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CD Review-Natalie Merchant 

by Ted S. McGregor, Jr.

I don't know what it is about Natalie Merchant's music -- something hypnotic almost. I wouldn't rate her previous solo efforts (Tigerlilly and Ophelia) all that highly, but they somehow wind up in my CD player again and again. One thing I know I like is the lyrics. Even back in her 10,000 Maniac days, she wrote songs that are more like literature than music. She's even been called the Emily Dickinson of Pop.

On her first two solo efforts, she started to let her dark side shine, but on her latest, I'd have to say I'm downright worried about her. If this batch of songs was any more depressing, they might have had to print the suicide prevention hotline number right there in the liner notes. As near as I can tell, here's a quick look at what the

songs on Motherland are about:

The end of the world ("This House is On Fire"); the despair and desolation of urban America ("Motherland"); the injustice of our penal system ("Saint Judas"); revenge ("Put the Law on You"); avoiding pain by steeling yourself to become emotionally unavailable ("Build a Levee"); teen murderers ("Golden Boy"); the loss of a sensitive, misunderstood soul ("Henry Darger"); love as an empty promise ("The Worst Thing"); bulimia ("Tell Yourself"); the futility of trying to help the downtrodden ("Just Can't Last"); sacrificing a trusting nature to avoid being "taken" ("Not in The Life"); and wanting to get dumped the hard way ("I'm Not Gonna Beg").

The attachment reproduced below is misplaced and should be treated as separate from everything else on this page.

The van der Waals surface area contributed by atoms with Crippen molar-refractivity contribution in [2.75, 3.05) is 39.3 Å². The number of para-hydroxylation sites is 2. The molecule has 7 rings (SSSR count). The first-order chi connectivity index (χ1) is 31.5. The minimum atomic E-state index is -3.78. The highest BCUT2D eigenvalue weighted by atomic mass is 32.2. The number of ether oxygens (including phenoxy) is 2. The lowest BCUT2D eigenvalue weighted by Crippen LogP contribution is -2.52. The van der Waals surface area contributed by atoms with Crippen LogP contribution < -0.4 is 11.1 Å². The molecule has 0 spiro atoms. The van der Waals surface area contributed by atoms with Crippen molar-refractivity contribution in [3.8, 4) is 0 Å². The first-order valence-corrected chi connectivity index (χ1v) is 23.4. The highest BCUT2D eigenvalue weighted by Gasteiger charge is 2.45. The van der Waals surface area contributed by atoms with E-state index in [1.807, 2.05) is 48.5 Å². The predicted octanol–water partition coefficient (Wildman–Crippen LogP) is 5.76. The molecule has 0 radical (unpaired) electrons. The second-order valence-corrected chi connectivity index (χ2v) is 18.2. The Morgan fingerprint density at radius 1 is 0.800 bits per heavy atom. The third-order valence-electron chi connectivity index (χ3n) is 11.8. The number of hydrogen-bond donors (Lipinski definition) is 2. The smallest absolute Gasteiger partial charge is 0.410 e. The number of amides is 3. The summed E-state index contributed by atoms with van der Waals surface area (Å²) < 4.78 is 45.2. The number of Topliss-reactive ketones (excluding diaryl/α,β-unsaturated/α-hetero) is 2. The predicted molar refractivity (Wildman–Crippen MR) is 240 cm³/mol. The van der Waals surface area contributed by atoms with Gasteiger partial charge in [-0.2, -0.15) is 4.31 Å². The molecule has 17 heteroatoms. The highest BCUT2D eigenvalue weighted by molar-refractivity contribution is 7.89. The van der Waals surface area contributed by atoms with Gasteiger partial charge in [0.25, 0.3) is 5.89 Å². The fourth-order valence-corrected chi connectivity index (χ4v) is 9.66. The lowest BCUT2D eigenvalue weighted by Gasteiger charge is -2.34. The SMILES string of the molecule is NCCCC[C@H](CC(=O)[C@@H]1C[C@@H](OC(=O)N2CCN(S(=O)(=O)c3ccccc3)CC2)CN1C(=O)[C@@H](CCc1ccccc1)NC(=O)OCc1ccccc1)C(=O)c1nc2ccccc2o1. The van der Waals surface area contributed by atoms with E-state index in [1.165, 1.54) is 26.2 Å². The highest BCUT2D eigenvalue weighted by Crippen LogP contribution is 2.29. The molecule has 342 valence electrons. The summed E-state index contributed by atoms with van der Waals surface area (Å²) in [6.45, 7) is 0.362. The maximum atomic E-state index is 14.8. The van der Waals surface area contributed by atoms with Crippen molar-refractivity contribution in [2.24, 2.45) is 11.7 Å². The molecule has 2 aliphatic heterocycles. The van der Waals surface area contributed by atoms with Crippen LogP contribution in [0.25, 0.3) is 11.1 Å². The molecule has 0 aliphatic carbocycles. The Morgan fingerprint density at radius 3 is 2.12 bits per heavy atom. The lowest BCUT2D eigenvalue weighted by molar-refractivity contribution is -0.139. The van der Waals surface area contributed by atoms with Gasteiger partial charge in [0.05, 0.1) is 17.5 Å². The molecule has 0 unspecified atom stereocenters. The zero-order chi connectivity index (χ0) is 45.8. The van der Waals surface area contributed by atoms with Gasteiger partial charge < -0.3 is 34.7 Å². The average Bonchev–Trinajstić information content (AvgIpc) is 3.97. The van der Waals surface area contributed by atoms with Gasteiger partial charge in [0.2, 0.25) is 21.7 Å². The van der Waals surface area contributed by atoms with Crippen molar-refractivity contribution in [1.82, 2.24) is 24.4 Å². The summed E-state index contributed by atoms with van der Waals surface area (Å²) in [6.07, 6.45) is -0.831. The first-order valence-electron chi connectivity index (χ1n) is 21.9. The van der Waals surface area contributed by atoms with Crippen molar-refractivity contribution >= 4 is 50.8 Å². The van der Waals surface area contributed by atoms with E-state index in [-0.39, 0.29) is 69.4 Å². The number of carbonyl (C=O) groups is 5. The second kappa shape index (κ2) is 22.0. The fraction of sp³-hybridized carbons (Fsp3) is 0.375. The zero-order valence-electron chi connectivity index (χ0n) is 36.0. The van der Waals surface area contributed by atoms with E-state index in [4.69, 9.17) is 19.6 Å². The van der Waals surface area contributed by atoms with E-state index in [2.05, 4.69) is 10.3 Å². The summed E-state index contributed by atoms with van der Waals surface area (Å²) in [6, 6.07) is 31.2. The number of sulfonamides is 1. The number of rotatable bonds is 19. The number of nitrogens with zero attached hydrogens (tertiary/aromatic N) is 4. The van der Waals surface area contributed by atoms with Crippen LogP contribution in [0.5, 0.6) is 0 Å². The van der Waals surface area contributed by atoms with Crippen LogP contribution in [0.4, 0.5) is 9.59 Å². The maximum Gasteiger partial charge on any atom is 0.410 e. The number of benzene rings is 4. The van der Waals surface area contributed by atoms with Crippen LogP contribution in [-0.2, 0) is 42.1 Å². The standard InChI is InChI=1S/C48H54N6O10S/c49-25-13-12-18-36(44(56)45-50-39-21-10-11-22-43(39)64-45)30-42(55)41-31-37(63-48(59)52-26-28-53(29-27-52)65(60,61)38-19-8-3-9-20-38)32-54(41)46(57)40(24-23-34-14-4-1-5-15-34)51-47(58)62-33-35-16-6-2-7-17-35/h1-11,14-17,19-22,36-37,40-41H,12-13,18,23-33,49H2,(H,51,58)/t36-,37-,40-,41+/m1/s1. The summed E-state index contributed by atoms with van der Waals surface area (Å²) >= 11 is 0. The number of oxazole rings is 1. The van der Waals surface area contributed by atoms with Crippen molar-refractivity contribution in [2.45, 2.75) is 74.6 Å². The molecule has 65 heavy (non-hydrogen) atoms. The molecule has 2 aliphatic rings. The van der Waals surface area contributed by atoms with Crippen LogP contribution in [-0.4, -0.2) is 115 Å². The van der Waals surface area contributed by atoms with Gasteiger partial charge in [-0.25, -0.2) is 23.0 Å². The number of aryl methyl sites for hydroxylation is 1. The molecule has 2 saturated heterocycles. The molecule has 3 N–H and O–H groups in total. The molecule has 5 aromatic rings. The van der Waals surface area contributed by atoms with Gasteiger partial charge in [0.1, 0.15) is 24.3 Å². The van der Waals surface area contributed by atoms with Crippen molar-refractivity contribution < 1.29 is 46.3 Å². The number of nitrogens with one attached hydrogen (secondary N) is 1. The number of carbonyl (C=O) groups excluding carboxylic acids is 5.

Whoa. I guess they call it the blues, but I like it better when there's a smidgen of humor to go with it. This stuff is a downer, and it's too bad, since it's probably Merchant's most accomplished CD musically -- if you like her sound, you'll like this CD.

Her band sounds great, with session veterans joined on a few tracks by legendary blues singer Mavis Staples and stringmaster Greg Leisz, who lends his banjo and mandolin, giving the CD an O Brother Where Art Thou? feel (no surprise, since the co-producer is T-Bone Burnett, who produced that hit soundtrack). And a song like "Motherland," with its lilting chorus ("Motherland cradle me/close my eyes/lullaby me to sleep/Keep me safe/lie with me/stay beside me/don't go"), could be a post 9/11 anthem -- except that it really seems to be about how crappy America is. But hey, they wanted to make Bruce Springsteen's downer "Born in the U.S.A." into an anthem for Ronald Reagan's reelection. Maybe nobody listens to the lyrics anyway.
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